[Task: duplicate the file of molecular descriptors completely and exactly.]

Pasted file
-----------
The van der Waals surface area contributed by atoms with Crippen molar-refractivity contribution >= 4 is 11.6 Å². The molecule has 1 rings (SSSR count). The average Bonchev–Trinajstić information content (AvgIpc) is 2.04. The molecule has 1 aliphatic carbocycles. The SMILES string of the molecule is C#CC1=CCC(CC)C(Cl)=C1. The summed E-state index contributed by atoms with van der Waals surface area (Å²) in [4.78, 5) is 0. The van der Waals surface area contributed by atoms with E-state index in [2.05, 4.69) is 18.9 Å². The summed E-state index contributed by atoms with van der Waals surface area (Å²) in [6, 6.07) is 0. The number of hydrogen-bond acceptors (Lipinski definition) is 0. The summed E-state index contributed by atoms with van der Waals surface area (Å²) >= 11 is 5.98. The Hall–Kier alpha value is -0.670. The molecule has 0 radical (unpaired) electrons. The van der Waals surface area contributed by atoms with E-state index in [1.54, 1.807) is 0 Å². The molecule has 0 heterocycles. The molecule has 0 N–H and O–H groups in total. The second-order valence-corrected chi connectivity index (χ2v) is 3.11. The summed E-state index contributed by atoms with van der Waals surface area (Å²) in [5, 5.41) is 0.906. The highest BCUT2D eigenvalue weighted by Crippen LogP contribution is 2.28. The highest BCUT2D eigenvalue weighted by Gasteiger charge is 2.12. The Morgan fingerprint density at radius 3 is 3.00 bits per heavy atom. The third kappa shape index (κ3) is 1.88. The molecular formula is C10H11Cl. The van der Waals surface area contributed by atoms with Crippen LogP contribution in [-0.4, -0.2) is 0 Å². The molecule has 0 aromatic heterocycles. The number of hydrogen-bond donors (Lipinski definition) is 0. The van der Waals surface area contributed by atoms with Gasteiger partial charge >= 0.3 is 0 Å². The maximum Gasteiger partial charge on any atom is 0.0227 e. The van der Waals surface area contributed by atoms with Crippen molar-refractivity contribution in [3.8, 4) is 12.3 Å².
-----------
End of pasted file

The van der Waals surface area contributed by atoms with Crippen molar-refractivity contribution >= 4 is 11.6 Å². The molecule has 1 rings (SSSR count). The average Bonchev–Trinajstić information content (AvgIpc) is 2.04. The molecule has 1 aliphatic carbocycles. The SMILES string of the molecule is C#CC1=CCC(CC)C(Cl)=C1. The summed E-state index contributed by atoms with van der Waals surface area (Å²) in [4.78, 5) is 0. The van der Waals surface area contributed by atoms with E-state index in [2.05, 4.69) is 18.9 Å². The summed E-state index contributed by atoms with van der Waals surface area (Å²) in [6, 6.07) is 0. The number of hydrogen-bond acceptors (Lipinski definition) is 0. The summed E-state index contributed by atoms with van der Waals surface area (Å²) >= 11 is 5.98. The Hall–Kier alpha value is -0.670. The molecule has 0 radical (unpaired) electrons. The van der Waals surface area contributed by atoms with E-state index in [1.54, 1.807) is 0 Å². The molecule has 0 heterocycles. The molecule has 0 N–H and O–H groups in total. The second-order valence-corrected chi connectivity index (χ2v) is 3.11. The summed E-state index contributed by atoms with van der Waals surface area (Å²) in [5, 5.41) is 0.906. The highest BCUT2D eigenvalue weighted by Crippen LogP contribution is 2.28. The highest BCUT2D eigenvalue weighted by Gasteiger charge is 2.12. The Morgan fingerprint density at radius 3 is 3.00 bits per heavy atom. The third kappa shape index (κ3) is 1.88. The molecular formula is C10H11Cl. The van der Waals surface area contributed by atoms with Crippen LogP contribution in [-0.4, -0.2) is 0 Å². The molecule has 0 aromatic heterocycles. The number of hydrogen-bond donors (Lipinski definition) is 0. The van der Waals surface area contributed by atoms with Gasteiger partial charge >= 0.3 is 0 Å². The maximum Gasteiger partial charge on any atom is 0.0227 e. The van der Waals surface area contributed by atoms with Crippen molar-refractivity contribution in [3.8, 4) is 12.3 Å².